New Zimbabwe (London)

16 March 2014

Zimbabwe: Church Regulation Needed to Curb Abuses

ALL churches should be affiliated to umbrella bodies to allow authorities to regulate their activities and curb abuse of vulnerable groups, the Zimbabwe Heads of Christian Denominations (ZHOCD) told Parliament last week.

Zimbabwe Catholic Bishops Conference Parliamentary liaison officer, Edward Ndete told the Parliamentary portfolio committee on gender and development that no church should be allowed to harbour criminals.

Nhete was addressing legislators on activities and programmes that churches were implementing to combat domestic violence and rape cases.

"A crime is a crime no matter who commits it. It doesn't matter whether one is a bishop or ordinary church member; nobody is above the law," said Ndete.

"No church will protect criminals and we need to look at ourselves closely so that we ensure those who cannot administer properly shape up or ship out."

He said ZHOCD was in the process of restructuring to come up with an acceptable model regularising the activities of churches under their purview.

Ndete addressed the committee amid numerous reports of pastors and church leaders abusing their congregants. This was epitomised by the arrest and subsequent conviction of Independent End Time Messages church leader Robert Gumbura who was later sentenced to 40 years imprisonment on several charges of rape.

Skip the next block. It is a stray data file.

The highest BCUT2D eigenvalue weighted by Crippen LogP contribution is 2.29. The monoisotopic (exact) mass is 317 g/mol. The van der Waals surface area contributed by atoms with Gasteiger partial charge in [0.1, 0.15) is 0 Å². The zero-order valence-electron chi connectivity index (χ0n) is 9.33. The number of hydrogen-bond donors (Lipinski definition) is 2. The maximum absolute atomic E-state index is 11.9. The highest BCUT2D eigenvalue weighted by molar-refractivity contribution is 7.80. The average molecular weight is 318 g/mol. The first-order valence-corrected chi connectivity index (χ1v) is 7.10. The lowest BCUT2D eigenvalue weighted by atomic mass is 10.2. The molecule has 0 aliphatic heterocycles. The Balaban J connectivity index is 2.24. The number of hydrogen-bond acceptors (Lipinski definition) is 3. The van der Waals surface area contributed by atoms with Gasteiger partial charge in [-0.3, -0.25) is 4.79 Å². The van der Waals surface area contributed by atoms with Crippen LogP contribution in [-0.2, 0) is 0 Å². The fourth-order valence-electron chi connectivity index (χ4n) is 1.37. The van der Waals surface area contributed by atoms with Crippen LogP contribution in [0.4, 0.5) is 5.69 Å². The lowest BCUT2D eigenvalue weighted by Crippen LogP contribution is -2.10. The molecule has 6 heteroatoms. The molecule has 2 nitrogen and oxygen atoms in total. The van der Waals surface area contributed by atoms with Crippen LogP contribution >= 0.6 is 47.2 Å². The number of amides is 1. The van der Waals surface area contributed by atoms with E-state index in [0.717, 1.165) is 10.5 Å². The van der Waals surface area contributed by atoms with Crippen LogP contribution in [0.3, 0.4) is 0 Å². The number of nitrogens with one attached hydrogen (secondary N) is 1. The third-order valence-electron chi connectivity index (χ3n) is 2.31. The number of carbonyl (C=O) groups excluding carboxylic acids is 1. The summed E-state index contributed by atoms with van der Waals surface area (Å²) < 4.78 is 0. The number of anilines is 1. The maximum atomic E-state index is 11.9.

Solomon Zwana, Zimbabwe Council of Churches secretary general, told the committee that ZHOCD had established gender desks which also look at socio-economic issues that lead to congregants being abused.

"We are working towards establishing a faith based commission that ensures that charisma in church leaders is sober," said Zwana.

"We need to have institutions where power is not vested in an individual to neutralise deviant tendencies, to ensure that churches have robust governance systems that regulate the activities of the top leadership."

Another cleric, Lindani Dube, who serves as secretary general of the Evangelical Fellowship of Zimbabwe added that the church had publicly voiced its revulsion against activities such as those carried out by Gumbura.

"We have publicly echoed our disappointment at such people though ordinarily we may not have been involved, their actions affect us," said Dube.

He said government had a mandate to make sure the country's moral fibre was maintained by instilling in school children the values that define Zimbabweans as a people.

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